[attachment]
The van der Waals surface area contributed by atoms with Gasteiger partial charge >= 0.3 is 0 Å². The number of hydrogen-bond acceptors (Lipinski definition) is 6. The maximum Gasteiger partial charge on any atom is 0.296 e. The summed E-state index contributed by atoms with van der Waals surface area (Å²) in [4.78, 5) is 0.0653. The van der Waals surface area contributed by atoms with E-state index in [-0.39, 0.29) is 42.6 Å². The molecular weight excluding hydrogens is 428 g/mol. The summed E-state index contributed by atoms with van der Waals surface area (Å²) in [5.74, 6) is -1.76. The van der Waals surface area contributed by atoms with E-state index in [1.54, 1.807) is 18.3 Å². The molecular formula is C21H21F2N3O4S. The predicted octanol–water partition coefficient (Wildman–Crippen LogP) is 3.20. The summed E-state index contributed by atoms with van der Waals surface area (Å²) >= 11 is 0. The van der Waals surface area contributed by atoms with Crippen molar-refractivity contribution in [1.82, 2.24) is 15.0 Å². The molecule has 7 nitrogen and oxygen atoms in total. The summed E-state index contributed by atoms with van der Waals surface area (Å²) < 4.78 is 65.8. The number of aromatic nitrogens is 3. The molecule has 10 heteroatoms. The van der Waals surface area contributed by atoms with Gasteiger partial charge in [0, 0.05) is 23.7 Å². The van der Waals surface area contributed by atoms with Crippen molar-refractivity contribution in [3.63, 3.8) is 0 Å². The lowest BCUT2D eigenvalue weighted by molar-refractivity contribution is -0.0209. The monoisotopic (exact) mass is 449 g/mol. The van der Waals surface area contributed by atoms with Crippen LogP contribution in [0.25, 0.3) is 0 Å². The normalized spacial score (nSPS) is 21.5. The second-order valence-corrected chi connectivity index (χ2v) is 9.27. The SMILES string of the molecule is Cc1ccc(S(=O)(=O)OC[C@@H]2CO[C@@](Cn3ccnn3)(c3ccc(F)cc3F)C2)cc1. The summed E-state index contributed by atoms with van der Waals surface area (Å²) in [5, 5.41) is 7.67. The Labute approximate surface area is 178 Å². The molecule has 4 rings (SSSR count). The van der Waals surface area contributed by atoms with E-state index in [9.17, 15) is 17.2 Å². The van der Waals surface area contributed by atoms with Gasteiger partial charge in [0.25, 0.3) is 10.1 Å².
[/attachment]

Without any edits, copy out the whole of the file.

The van der Waals surface area contributed by atoms with Gasteiger partial charge >= 0.3 is 0 Å². The number of hydrogen-bond acceptors (Lipinski definition) is 6. The maximum Gasteiger partial charge on any atom is 0.296 e. The summed E-state index contributed by atoms with van der Waals surface area (Å²) in [4.78, 5) is 0.0653. The van der Waals surface area contributed by atoms with E-state index in [-0.39, 0.29) is 42.6 Å². The molecular weight excluding hydrogens is 428 g/mol. The summed E-state index contributed by atoms with van der Waals surface area (Å²) in [5.74, 6) is -1.76. The van der Waals surface area contributed by atoms with E-state index in [1.54, 1.807) is 18.3 Å². The molecular formula is C21H21F2N3O4S. The predicted octanol–water partition coefficient (Wildman–Crippen LogP) is 3.20. The summed E-state index contributed by atoms with van der Waals surface area (Å²) >= 11 is 0. The van der Waals surface area contributed by atoms with Crippen molar-refractivity contribution in [1.82, 2.24) is 15.0 Å². The molecule has 7 nitrogen and oxygen atoms in total. The summed E-state index contributed by atoms with van der Waals surface area (Å²) < 4.78 is 65.8. The number of aromatic nitrogens is 3. The molecule has 10 heteroatoms. The van der Waals surface area contributed by atoms with Gasteiger partial charge in [0, 0.05) is 23.7 Å². The van der Waals surface area contributed by atoms with Crippen molar-refractivity contribution in [3.63, 3.8) is 0 Å². The lowest BCUT2D eigenvalue weighted by molar-refractivity contribution is -0.0209. The monoisotopic (exact) mass is 449 g/mol. The van der Waals surface area contributed by atoms with Crippen LogP contribution in [0.25, 0.3) is 0 Å². The normalized spacial score (nSPS) is 21.5. The second-order valence-corrected chi connectivity index (χ2v) is 9.27. The SMILES string of the molecule is Cc1ccc(S(=O)(=O)OC[C@@H]2CO[C@@](Cn3ccnn3)(c3ccc(F)cc3F)C2)cc1. The summed E-state index contributed by atoms with van der Waals surface area (Å²) in [5, 5.41) is 7.67. The Labute approximate surface area is 178 Å². The molecule has 4 rings (SSSR count). The van der Waals surface area contributed by atoms with E-state index in [9.17, 15) is 17.2 Å². The van der Waals surface area contributed by atoms with Gasteiger partial charge in [0.25, 0.3) is 10.1 Å².